Monday, July 4, 2016

Food Product Review: Brownwood Farms Cherry BBQ Sauce

There's a lot of components that make up a good BBQ but the sauce is a deal breaker

There's of course the meat which is the foundation for all of it. Then there's the rub. We use a handmade version with all kinds of goodness but I have learned to use it sparingly (Ha! with ribs that would be a pun!). Of course there is the method of cooking (coals, every time, vs. gas), and then slight variations with what kinds of wood to include.

I do think that without the perfect BBQ sauce this could all be for naught. Over the years, we have tried so many of them. Think traditional store ones such as Open Pit (which we still use for chicken drumsticks) and Baby Ray's, as well as exotic ones such as Cherry Chipolte, Memphis sauce, and variations of brown sugar, vinegar, molasses, and tomato mixtures. We have even make homemade ones of the years with different ratios of all of the important goodness, with additions such bourbon, liquid smoke, and celery seed.

Yes, there is merit in making good BBQ sauce but I still sample all the different ones at grocery stores and specialty stores, as well as restaurants. Most of the time, I'm not a fan. They are either too sweet or too tangy. It has to be the perfect balance. I do prefer, from all my tasting, more of a Hoisin or Tomato base, light on any vinegar.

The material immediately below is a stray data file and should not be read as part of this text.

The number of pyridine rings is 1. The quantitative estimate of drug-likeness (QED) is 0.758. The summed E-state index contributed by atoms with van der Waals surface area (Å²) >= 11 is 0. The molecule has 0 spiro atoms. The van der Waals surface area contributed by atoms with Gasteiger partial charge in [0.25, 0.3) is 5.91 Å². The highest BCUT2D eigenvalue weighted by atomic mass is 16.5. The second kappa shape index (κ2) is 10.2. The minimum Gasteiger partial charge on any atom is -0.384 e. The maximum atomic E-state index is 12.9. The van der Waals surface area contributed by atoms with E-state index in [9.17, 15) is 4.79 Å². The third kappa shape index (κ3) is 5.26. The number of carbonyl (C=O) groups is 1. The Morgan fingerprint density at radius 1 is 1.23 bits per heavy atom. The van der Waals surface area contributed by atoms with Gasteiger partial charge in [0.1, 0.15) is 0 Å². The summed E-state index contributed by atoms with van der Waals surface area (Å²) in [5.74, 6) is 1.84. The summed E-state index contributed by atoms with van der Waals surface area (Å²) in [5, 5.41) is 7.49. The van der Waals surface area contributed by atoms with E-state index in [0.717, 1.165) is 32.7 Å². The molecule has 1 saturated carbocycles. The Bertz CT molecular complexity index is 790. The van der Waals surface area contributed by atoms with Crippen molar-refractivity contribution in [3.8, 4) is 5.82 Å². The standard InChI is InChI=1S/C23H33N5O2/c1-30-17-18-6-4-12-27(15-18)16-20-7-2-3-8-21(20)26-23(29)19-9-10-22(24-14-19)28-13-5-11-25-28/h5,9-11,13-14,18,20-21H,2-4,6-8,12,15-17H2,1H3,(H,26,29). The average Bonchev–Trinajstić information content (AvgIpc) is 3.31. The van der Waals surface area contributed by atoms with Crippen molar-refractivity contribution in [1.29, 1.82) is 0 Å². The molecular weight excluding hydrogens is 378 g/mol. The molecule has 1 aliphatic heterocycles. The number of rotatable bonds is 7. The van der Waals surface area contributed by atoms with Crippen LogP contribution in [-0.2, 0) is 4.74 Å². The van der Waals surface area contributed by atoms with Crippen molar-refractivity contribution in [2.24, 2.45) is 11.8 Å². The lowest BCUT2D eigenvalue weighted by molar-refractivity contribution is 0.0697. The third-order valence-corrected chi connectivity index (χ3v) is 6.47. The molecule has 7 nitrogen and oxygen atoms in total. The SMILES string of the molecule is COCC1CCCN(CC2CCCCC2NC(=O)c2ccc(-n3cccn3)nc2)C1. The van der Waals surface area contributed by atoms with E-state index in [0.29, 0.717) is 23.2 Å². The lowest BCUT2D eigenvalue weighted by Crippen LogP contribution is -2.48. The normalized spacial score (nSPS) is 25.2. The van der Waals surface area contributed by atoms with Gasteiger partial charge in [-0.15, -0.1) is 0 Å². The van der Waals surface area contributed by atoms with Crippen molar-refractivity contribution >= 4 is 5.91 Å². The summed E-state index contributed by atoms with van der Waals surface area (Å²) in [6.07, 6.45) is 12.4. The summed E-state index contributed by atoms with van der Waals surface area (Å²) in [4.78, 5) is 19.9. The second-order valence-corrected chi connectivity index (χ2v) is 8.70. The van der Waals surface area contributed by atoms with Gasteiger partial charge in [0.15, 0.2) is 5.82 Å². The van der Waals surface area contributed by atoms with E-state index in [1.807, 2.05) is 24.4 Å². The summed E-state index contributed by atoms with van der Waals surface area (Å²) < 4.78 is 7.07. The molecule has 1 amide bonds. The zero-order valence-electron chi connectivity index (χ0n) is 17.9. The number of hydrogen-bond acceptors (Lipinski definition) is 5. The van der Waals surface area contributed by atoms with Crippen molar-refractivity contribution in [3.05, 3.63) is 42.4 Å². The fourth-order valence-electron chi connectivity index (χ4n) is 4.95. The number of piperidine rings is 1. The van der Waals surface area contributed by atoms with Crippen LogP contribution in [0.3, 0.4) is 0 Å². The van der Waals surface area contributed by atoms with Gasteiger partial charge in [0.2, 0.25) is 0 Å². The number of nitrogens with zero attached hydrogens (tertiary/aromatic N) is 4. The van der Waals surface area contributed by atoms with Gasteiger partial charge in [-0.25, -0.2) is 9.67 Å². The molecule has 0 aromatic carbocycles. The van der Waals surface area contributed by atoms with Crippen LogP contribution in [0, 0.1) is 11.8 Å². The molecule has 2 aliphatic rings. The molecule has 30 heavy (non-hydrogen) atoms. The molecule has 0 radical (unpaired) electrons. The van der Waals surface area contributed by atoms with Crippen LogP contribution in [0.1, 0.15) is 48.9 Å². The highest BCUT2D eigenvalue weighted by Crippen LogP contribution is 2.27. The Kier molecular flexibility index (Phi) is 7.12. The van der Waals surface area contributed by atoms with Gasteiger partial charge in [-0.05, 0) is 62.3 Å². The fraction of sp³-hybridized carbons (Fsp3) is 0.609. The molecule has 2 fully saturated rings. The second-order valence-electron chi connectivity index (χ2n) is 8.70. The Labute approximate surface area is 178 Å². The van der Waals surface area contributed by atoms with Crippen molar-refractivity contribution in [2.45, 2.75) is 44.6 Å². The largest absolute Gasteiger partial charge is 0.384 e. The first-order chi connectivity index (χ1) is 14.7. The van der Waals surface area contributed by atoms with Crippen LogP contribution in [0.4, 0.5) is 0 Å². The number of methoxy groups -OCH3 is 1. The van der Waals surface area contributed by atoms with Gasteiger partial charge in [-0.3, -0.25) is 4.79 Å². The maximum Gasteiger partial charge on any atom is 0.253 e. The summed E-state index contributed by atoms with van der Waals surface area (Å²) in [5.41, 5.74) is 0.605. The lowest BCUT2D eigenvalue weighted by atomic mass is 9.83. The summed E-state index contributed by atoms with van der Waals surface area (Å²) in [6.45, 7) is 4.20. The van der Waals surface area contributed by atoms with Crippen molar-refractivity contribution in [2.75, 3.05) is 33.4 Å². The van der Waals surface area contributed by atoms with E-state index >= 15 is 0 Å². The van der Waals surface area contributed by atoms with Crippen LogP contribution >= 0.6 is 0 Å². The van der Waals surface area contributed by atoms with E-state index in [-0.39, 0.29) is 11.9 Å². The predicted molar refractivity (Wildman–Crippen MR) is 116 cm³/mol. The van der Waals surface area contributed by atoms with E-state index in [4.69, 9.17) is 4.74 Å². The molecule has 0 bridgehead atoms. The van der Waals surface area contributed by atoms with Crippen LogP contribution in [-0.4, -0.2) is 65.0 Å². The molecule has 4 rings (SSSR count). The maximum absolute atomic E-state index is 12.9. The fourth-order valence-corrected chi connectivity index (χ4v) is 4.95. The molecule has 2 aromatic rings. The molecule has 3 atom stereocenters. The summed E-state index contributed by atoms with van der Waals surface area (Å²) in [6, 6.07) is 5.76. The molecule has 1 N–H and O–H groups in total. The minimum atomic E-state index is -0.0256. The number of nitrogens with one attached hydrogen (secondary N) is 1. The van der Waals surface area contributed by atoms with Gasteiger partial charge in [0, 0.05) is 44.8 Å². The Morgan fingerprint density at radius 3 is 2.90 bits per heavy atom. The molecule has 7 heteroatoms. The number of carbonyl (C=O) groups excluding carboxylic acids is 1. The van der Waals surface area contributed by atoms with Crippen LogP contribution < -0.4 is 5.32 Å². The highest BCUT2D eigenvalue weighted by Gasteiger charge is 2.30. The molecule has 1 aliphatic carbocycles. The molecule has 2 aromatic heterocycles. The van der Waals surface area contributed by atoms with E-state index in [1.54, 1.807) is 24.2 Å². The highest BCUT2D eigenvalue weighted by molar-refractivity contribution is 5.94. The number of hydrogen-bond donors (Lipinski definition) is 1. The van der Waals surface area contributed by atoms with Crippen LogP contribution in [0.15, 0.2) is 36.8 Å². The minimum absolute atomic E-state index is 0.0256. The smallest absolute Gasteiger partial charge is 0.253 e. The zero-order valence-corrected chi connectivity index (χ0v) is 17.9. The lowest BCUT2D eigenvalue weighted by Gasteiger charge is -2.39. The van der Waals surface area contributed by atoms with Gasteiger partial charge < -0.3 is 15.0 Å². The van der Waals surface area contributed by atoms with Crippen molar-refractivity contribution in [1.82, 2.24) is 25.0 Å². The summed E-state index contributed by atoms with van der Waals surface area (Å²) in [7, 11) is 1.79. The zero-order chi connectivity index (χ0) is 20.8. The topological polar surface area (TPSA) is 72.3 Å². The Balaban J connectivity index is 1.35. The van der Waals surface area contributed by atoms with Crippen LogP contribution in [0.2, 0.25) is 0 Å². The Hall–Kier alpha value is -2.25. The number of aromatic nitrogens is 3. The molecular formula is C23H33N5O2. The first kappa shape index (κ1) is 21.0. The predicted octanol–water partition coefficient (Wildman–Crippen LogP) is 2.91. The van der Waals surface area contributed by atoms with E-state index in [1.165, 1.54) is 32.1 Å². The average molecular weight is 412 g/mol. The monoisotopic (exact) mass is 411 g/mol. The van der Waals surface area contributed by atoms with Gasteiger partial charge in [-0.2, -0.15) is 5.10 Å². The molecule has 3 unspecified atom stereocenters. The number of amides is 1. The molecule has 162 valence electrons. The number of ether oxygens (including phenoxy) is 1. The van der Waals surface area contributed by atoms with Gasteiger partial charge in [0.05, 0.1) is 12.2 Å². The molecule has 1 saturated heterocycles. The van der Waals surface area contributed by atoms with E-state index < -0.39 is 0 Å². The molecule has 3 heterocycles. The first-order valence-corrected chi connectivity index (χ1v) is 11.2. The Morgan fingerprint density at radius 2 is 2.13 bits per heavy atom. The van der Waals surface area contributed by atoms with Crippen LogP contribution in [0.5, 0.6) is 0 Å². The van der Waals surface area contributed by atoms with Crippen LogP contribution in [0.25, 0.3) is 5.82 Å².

Well a few weeks ago, I tried a new version of BBQ sauce strictly because of it's appealing label and I have my new winner. I really like Brownwood Cherry BBQ Sauce on our amazing baby back ribs. Yes, it's store bought and you might be asking what sets this one apart? There are generous chunks of cherries in here. The sauce is definitely sweet but it's balanced and there's a nice amount of spice, that is not overpowering (making it extra important to go light on the rub).

In our travels to find more of this product, we have also come across other products in their line, including cherry preserves and the Yankee Bourbon sauce. I haven't tried the Yankee on food yet but I did taste it (because I'm not putting anything on a slab of ribs without tasting it first) and my first impression is that there are a lot of similar undertones to this sauce compared with the cherry but without the fruit. It has some bourbon (okay a lot of bourbon) and some anchovies which could make for a good Asian dish. I know, weird talking about Yankee flavored Asian dishes.

Back to those labels. . . If you look really closely the Cherry  has a little piece of fruit in the Eagle's belly that is replaced with a bourbon cask on the Yankee one.

Try this. It's good.

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